“Where They At,” or “Wha Dey At,” is the title of a song generally recognized as the first bounce release, recorded in late 1991 as a cassette-only release by rapper T.T. Tucker, with the late DJ Irv. It was also recorded a few months after by DJ Jimi Payton for producer Isaac Bolden’s Soulin’ Records/Avenue Distribution. To all accounts, these recordings marked the point in time at which New Orleans rap first found its own voice in that raw, celebratory, infectious block-party style.
Bounce’s signature rhythms and call-and-response chants are deeply rooted in New Orleans’ cultural heritage, including Mardi Gras Indian and second-line traditions. The exhibit “Where They At” documents pioneering New Orleans rappers from the 1980’s, 1990’s, and early 2000’s, the period when bounce music melded and interplayed with lyrical hip-hop and gangsta rap in New Orleans to create a unique, hybrid Crescent City hip-hop sound – the newest branch of Southern roots music.
Photographer Aubrey Edwards and journalist Alison Fensterstock, over the course of 18 months, photographed and interviewed more than 40 rappers, DJs, producers, label and record store owners from the New Orleans bounce and hip-hop music scene. This archive includes original portraits and interview excerpts, original video and audio, and collected artifacts including vintage records, tapes, scene snapshots and other ephemera.
Alison Fensterstock is a New Orleans-based music journalist. From 2006-2009, she wrote an award-winning music column for the city's alt-weekly, The Gambit. Her writing on roots music and New Orleans rap has appeared in MOJO, Vibe, Q, Paste, Spin and the Oxford American Music Issue. Recently, she wrote the text for "Unsung Heroes: The Secret History of Louisiana Rock n' Roll," an exhibit currently on display at the Louisiana State Museum. She is the programming director for the Ponderosa Stomp Foundation. Her Gambit cover story on gay and transgendered bounce artists in New Orleans, "Sissy Strut," was selected for an honorable mention in Da Capo Press's Best American Music Writing 2009.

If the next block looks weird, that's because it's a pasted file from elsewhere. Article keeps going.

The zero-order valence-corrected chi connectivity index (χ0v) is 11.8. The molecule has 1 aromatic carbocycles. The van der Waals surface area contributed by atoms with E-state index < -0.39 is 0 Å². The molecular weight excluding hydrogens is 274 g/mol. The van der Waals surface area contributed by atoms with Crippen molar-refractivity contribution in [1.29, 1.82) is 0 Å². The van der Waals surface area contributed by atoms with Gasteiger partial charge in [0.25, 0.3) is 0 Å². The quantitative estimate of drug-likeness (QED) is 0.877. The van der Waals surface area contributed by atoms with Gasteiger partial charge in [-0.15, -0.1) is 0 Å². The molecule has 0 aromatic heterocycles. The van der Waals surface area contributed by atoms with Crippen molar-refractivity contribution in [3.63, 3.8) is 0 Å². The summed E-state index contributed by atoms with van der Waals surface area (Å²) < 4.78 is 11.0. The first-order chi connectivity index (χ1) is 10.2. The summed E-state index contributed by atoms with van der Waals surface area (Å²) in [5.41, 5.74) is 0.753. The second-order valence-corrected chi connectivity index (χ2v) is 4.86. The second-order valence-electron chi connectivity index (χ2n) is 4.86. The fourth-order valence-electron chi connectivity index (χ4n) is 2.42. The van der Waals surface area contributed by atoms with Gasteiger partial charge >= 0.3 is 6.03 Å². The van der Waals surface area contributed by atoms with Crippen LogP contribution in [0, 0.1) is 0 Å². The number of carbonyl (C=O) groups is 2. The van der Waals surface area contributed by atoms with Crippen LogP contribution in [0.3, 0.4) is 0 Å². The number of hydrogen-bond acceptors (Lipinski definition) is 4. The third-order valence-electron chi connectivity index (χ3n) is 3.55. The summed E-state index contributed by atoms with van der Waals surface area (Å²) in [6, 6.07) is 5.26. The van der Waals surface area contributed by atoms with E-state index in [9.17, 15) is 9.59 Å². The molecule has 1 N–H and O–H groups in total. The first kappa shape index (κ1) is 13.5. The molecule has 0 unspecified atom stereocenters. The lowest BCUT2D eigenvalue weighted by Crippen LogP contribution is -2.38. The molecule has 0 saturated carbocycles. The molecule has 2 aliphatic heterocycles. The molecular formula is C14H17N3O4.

Aubrey Edwards is a Brooklyn and New Orleans-based music photographer and educator. Edwards was an award-winning, primary music photographer for the alt-weekly Austin Chronicle from 2004-2008; her present client list includes the United Nations, Magnolia Pictures, Playboy, SPIN, XXL and Comedy Central. She teaches photography and videography in low-income NYC public schools, and runs a continued education photography school in downtown Brooklyn. Her recent work in New Orleans includes guest lecturing with the University of New Orleans photo department, conducting workshops with the New Orleans Kid Camera Project, and completing an artist residency with Louisiana Artworks.
Abita Beer, Abrons Art Center, Adrian Saldana, Alex Rawls & OffBeat magazine, Austin Powell, Chris Robinson, Colin Meneghini, Dr. Ira Padnos & The Ponderosa Stomp, Emil Nassar, Eric Brightwell, Heather West, Iris Brooks, Jacob Devries, Jayme McLellan & Civilian Art Projects, Jeremy Smith, John and Glenda "Goldie Roberts", John Swenson, Johnathan Durham, Jordan Hirsch & Aimee Bussells, Loren K. Phillips Fouroux, Matt Miller, Matt Sakakeeny PhD, Matt Sonzala, Michael Bateman, Neighborhood Story Project, Our Kickstarter Supporters, Patrick Strange, Polo Silk, Rachel Ornelas & the Jazz and Heritage Festival, Scott Aiges, Sean Yent Schuster-Craig, Stephen Thomas, The Birdhouse Gallery, The Soap Factory, Wild Wayne & Industry Influence
D. Lefty Parker | Audio Mastering
Erik Kiesewetter/EBSL | Art Direction & Design
Rami Sharkey | Web Development
Jac Currie & Defend New Orleans | Funder
The Greater New Orleans Foundation | Funder
Ogden Museum of Southern Art | Partner
All the project participants who shared their time, their words, and their support.
“Make the coochie scream for a six-inch stick? /
I pushed an eight-pound baby out, so that’s bullshit.”
By the time I heard my first hip-hop record it was 1979. My mom bought the record for me. On the flip side of the record was the Sequence. Angie Stone was a member of the Sequence. She is one of our first lady rappers. They had a song called, "Funk You Up," and "Funk You Up" convinced me that girls could do rap music. I started writing my rap music down. I was nine years old.
Mannie Fresh and I grew up around the corner from each other, and Mannie's dad had bought him a Casio keyboard. He had turntables. We would go in his room and he would be messing with the turntables and I was like, "I could rap" and he was like, "Well, I know this guy named Denny D, he moved here from Queens, and we have a crew called New York Incorporated and we’re giving dances at the Pentagon." Now the Pentagon is the big gray building on A.P Tureaud. It’s another club now, but it was called the Pentagon. So he said, "We're looking for rappers, so come Saturday and get on the stage.” I was like, "Okay." And Denny D was like, "I like her. She can be the girl down with the crew." So I became a B-girl in 1984.
The unladylike mentality is, we go to work. We raise families. We have businesses. We balance femininity and strength. That is what unladylike is. It’s not uncouth. It’s not vulgar. It’s when you get on the microphone and somebody says, "A girl said that and nobody wrote it?"
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Enoja, Lamina, Slaughterhouse, No Limit
1993 - present
Master P, Soulja Slim, Snoop Dogg, The Ghetto Twiinz and others